It didn’t happen in the blink of an eye. The opportunity stayed alive for a full 10,000 meters and nearly 28 minutes, but it slipped away.
Ed Moran ’03 raced the 10k at the U.S. Olympic Trials July 4. He entered that race — only the second 10k of his career — as a contender for a top-three finish and a trip to Beijing.
The day of the race went like any race day for Moran. He lounged around and watched some television before his race. He went out for his mid-day jog. He admits now he was slightly more nervous for this race than previous competitions. But who could blame him? A spot at the Olympics was on the line.
That night he answered the gun and stuck his nose in the race, sitting near the front and remaining in contact with the race leaders.
Moran said that the race’s uneven pace — the leaders were alternating 32 second 200s and following them with 34 second 200s — left him “feeling a little bit more ragged” than he expected as he came through the 5k mark in about 13 minutes and 55 seconds.
Prior to the halfway mark, the lead runners were hanging together.
But a surge by Abdi Abdirahman splintered the lead pack, leaving Moran in a chasing group behind Abdirahman, Galen Rupp and Jorge Torres.
“I kind of sat back,” Moran said. “I was trying to bide my time.”
The gap continued to open until Moran, James Carney, Adam Goucher and Josh Rohatinsky found themselves running even splits with the leaders.
“No one in the group really committed enough,” Moran said of attempts to push the pace. “They were too far away to smell and get excited.”
Moran did pick up the pace as the race ended. He trimmed the distance between himself and Torres, but it was too late. He ran the second-fastest closing lap of the field — 60.3 seconds — but it wasn’t enough.
“Maybe if I would have committed [to making a move] 600 to 800 meters out,” Moran said. “Hindsight’s always 20-20.”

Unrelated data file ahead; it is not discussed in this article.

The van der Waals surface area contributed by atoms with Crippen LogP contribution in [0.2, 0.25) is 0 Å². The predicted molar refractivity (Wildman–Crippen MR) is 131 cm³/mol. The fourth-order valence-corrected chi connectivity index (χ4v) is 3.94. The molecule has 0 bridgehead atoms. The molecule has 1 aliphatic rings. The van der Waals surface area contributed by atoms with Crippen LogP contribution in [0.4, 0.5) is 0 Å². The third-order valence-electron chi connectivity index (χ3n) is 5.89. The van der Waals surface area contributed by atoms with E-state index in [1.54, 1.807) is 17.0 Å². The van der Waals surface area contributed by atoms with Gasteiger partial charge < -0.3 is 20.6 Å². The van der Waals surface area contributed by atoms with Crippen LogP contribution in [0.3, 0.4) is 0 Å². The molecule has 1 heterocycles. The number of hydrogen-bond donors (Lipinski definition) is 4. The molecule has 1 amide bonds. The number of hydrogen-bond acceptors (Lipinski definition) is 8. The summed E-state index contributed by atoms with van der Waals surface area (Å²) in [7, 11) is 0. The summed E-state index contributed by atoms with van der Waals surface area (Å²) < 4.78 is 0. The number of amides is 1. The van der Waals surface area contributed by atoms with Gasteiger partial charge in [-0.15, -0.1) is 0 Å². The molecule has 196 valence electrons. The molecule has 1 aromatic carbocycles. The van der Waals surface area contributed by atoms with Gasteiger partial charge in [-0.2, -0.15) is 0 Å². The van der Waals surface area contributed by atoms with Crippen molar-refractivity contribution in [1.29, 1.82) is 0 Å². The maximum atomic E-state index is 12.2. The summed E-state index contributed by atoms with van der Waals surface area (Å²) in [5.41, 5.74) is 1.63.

Moran finished fourth — one place shy of qualifying for the Olympics. His time of 27:52.10 left him less than six seconds behind third-place finisher Torres.
“I wanted to leave the track, think about the race and be by myself,” Moran said.
The race, in which Moran had invested tremendous emotional and mental capital, nearly wiped him out.
“The trials hit me a little bit harder than I would have thought,” Moran said. “I went through a funk.”
Moran’s funk took the fun out of his running.
“I didn’t want to get out of bed,” Moran said. “I went through the motions. My heart wasn’t in it. You can’t get away with that at this level.”
After the trials he spent 10 days in Williamsburg before heading to Europe for a couple of 3k races.
Moran recorded a personal best 7:47 in Stockholm for 3k, but he didn’t shake the “funk” until completing two more races back in the States.
He entered the seven-mile Falmouth Road Race and its separate mile event two weeks ago in Massachusetts.
“Falmouth was a good reprieve from myself,” Moran said. “[It was a chance for me] to go out and have fun.”
Competing in his first mile race since high school, Moran came into the race with no expectations and completed it in 4:00.01 — just shy of breaking the four-minute barrier.
“The season of almosts,” Moran said. “It was bittersweet.”
He ran the Falmouth Road Race the next day, finishing third among the Americans and ninth overall. Moran thought those two
“mediocre” races combined for a good weekend.
His 2008 outdoor track season now over, Moran has spent the past week or so enjoying leisurely runs without his watch, allowing him to forget about miles and minutes.
“It’s a nice a reprieve from the stress of the trials,” Moran said.
His Nike contract expires at year’s end, but there’s a fourth-year option included. Moran would like to race at least through 2009, which is a world championship year.
“I’ll take another shot,” Moran said.
Next time he’ll be ready to make the necessary move sooner.